By TYRA BAHNEY
In the past, the convenience of having a child daycare center on campus attracted many IUSB students with children. But not any more.
On May 31, Chancellor Terry L. Allison sent out a statement saying that the administration had decided to no longer rent the space between the Grill and the Administration Building to the Child Development Center.
“This was a difficult decision,” Allison said in his statement. “A contract renewal would have required the payment of significant rent for campus space which we believe made the situation financially unsustainable for child care center operators.”
Jennifer Long, the owner of the Child Development Center, notified her staff and the families who were enrolled, and one month later, parents, children and staff who used the on-campus childcare services said their final farewells.
Child Development Center clients had roughly two-and-a-half months to find other arrangements after Chancellor Allison’s announcement, before the fall semester began on August 21.
“I feel like the chancellor does not care about nontraditional students—like it was a slap-in-the-face to all the parents that work hard and try to better their lives and their kids’ lives,” said Brittany DeShone, a student whose four-year-old attended the Child Development Center.
DeShone feels that she did not have enough time to find good arrangements before the fall semester began.
“All the quality daycares have a waitlist,” said DeShone. “I didn’t know if I would be able to sign up for classes. I thought I was going to have to skip my semester completely.”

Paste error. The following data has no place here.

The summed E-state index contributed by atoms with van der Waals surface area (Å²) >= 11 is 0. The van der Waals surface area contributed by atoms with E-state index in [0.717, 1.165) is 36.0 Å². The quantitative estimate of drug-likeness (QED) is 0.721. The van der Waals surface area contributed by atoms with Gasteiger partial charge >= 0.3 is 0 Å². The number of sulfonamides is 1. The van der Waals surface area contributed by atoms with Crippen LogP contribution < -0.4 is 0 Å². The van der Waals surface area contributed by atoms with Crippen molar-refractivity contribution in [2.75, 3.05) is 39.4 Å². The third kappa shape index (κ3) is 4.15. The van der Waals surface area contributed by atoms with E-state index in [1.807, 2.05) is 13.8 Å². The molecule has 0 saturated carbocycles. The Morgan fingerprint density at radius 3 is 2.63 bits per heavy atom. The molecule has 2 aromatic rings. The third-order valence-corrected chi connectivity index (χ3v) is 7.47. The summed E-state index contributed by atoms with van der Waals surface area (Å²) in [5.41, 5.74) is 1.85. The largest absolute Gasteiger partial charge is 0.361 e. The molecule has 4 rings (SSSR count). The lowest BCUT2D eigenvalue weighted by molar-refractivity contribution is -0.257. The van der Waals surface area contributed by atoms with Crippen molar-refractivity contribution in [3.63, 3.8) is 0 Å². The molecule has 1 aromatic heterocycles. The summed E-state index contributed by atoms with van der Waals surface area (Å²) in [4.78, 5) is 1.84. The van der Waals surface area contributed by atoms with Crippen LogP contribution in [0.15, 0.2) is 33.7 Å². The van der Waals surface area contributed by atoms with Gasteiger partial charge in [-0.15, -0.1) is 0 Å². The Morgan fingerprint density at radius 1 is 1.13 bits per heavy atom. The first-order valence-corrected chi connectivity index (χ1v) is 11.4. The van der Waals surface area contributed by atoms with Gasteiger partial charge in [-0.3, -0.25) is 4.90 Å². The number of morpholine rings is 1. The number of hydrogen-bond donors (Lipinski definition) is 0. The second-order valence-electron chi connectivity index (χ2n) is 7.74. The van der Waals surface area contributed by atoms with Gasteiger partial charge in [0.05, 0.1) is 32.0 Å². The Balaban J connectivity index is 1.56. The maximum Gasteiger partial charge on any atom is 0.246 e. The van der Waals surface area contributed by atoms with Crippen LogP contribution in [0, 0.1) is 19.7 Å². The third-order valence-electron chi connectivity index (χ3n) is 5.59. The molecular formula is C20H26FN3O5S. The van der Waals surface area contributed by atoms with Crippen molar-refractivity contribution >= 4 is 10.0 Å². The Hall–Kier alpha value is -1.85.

DeShone’s son now attends a daycare where he is one of 22 children in his classroom, according to DeShone. This is a substantially larger student-to-teacher ratio than he had while attending IUSB’s Child Development Center where the class sizes were smaller. She believes that having too many kids in a classroom compromises quality.
“He hates it,” said DeShone. “He’s being more aggressive than he ever was. There isn’t enough teachers to help him deal with his anger in appropriate ways.”
DeShone said that the IUSB Child Development Center helped her son become more independent by learning how to serve his own food, pour his own drinks and wash his own plates when they were done. “I think it made him feel proud of himself. Now he’s getting treated more like a little kid, and maybe that’s why he doesn’t like his new school—because they do everything for him. Kids want to be proud of what they can do.”
IUSB has no plans of opening another childcare center in the future, according to Allison’s statement.